This project, started in 2014, aims to increase the access to necessary medical diagnostic tests to patients in remote regions of the world. Our research group has developed a portable medical diagnostic kit that allows remote medical testing and assessment. Our devices have the capability of sending medical information wirelessly to a secure server where remote emergency and specialist physicians can access and analyze the data and provide a clinical decision. MedROAD virtual clinic (Figure 1) consists of numerous portable medical-grade instruments, such as a fully automated blood chemistry analyzer capable of measuring up to 100 metabolites. All devices transmit geo-located data wirelessly via a smartphone, which relays the encrypted data in HL7 to a secure remote server using an internet connection through LTE wireless or satellite connections. At the server location, the new data is then automatically analyzed by the server computers and compared to known pathologies and the patient history using machine learning algorithms. Following data analysis, alarms are generated to warn the remote specialist physician to take a closer look at a specific patient data point, allowing for faster treatment strategies.
Figure 1: MedROAD Virtual Clinic
From 2016 to 2019, we did numerous pilot projects with aged care facilities and medical clinics to test and optimize the concept of MedROAD. Over the years, MedROAD evolved to be a large software that needed to be re-engineered to reach a sufficient level of maturity that will allow us to go beyond proof-of-concept to real deployments at medical facilities. In 2019-20, we started this re-engineering process. As with most large software, this was quite an endeavor and required the hiring of two more programmers. During this period, we did numerous stress tests on the system to verify the overall robustness and its ability to scale. We also documented the software professionally and used industry-standard software engineering tools to test and manage configurations. We also deployed the MedROAD server on Amazon Web Services (AWS) cloud computing facilities to move the current server outside the non-secure university environment to a more secure and scalable environment. We now have a stable and well-documented version of the software ready to be deployed in 2020-21 to real-world clinical applications.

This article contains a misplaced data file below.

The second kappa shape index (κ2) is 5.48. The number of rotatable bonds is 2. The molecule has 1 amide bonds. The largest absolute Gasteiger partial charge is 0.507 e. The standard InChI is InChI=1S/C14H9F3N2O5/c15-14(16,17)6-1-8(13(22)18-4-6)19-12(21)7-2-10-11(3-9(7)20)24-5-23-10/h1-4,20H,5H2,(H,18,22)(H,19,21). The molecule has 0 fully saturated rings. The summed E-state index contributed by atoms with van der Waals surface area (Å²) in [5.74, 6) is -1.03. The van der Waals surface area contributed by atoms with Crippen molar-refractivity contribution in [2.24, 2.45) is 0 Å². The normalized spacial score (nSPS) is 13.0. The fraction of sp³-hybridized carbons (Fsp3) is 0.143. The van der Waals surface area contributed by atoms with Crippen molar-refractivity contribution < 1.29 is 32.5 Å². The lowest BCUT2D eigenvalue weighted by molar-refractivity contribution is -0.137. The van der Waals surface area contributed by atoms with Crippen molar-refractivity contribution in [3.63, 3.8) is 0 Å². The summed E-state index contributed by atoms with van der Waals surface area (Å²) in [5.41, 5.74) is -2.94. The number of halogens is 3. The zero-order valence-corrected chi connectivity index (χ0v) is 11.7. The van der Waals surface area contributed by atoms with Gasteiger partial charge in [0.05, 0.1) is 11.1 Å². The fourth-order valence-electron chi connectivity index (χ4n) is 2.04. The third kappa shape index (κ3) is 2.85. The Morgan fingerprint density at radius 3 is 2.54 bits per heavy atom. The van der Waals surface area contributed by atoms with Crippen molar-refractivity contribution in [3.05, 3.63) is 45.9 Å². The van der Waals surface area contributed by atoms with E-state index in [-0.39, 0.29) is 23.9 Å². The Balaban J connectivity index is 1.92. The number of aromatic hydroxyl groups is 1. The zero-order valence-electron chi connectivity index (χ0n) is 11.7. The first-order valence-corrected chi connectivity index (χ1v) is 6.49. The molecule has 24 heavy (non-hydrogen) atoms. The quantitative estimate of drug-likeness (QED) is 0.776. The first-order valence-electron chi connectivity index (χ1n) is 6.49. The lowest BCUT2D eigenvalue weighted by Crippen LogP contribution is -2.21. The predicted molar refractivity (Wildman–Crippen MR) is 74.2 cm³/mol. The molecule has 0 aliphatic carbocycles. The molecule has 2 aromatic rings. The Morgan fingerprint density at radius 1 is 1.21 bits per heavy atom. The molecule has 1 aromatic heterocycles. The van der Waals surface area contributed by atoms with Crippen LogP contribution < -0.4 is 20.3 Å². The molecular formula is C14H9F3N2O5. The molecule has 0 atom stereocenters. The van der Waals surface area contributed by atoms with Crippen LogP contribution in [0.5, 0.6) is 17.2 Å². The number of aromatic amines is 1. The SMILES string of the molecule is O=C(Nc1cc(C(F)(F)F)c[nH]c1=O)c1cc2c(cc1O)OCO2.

Deployment of MedROAD Virtual Clinic: Starting August 1, 2020, we will initiate the deployment of the new re-engineered version of MedROAD Virtual Clinic at two sites. The first project is to deploy MedROAD VC at two private clinics managed by Dr. Cathy Scrimshaw from the Alberta College of Family Physicians (ACFP). We aim to demonstrate that MedROAD can provide a safe and effective way to deliver high-quality care to patients, lower the cost and risk associated with on-site clinical activities, and to promote seamless delivery of care during COVID-19. The partnership with Dr. Scrimshaw provides a unique opportunity to explore how virtual clinics can lead to a better quality of care in urban and remote communities, improving health outcomes, and introducing a preventative healthcare model. Furthermore, this deployment presents an incentive to explore educational and policy-making opportunities concerning virtual care and/or telehealth during a pandemic and a post-pandemic environment. To encourage this initiative, CISCO invested $50K to help us defray the cost of this deployment. This 5-month project will run six months ending on December 31, 2020. The project will be under the guidance of Dr. Boulanger’s CISCO Chair but will be executed by Naiad Lab Inc. under a subcontract.